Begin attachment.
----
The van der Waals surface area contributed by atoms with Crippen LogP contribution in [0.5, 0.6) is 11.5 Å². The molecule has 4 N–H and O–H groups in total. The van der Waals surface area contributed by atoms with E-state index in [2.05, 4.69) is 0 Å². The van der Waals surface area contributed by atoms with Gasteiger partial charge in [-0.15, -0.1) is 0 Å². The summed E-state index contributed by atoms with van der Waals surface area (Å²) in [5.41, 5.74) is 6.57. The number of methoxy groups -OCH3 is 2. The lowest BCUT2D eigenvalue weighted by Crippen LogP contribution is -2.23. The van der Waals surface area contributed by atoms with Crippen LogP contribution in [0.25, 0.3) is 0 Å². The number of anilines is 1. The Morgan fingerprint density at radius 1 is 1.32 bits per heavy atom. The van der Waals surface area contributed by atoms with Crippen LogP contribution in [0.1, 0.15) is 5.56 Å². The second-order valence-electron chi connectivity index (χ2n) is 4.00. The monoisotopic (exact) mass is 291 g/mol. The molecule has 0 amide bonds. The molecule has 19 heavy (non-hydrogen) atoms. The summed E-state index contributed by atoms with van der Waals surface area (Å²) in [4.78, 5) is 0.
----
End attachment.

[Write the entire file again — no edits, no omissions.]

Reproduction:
The van der Waals surface area contributed by atoms with Crippen LogP contribution in [0.5, 0.6) is 11.5 Å². The molecule has 4 N–H and O–H groups in total. The van der Waals surface area contributed by atoms with E-state index in [2.05, 4.69) is 0 Å². The van der Waals surface area contributed by atoms with Gasteiger partial charge in [-0.15, -0.1) is 0 Å². The summed E-state index contributed by atoms with van der Waals surface area (Å²) in [5.41, 5.74) is 6.57. The number of methoxy groups -OCH3 is 2. The lowest BCUT2D eigenvalue weighted by Crippen LogP contribution is -2.23. The van der Waals surface area contributed by atoms with Crippen LogP contribution in [0.25, 0.3) is 0 Å². The number of anilines is 1. The Morgan fingerprint density at radius 1 is 1.32 bits per heavy atom. The van der Waals surface area contributed by atoms with Crippen LogP contribution in [0.1, 0.15) is 5.56 Å². The second-order valence-electron chi connectivity index (χ2n) is 4.00. The monoisotopic (exact) mass is 291 g/mol. The molecule has 0 amide bonds. The molecule has 19 heavy (non-hydrogen) atoms. The summed E-state index contributed by atoms with van der Waals surface area (Å²) in [4.78, 5) is 0.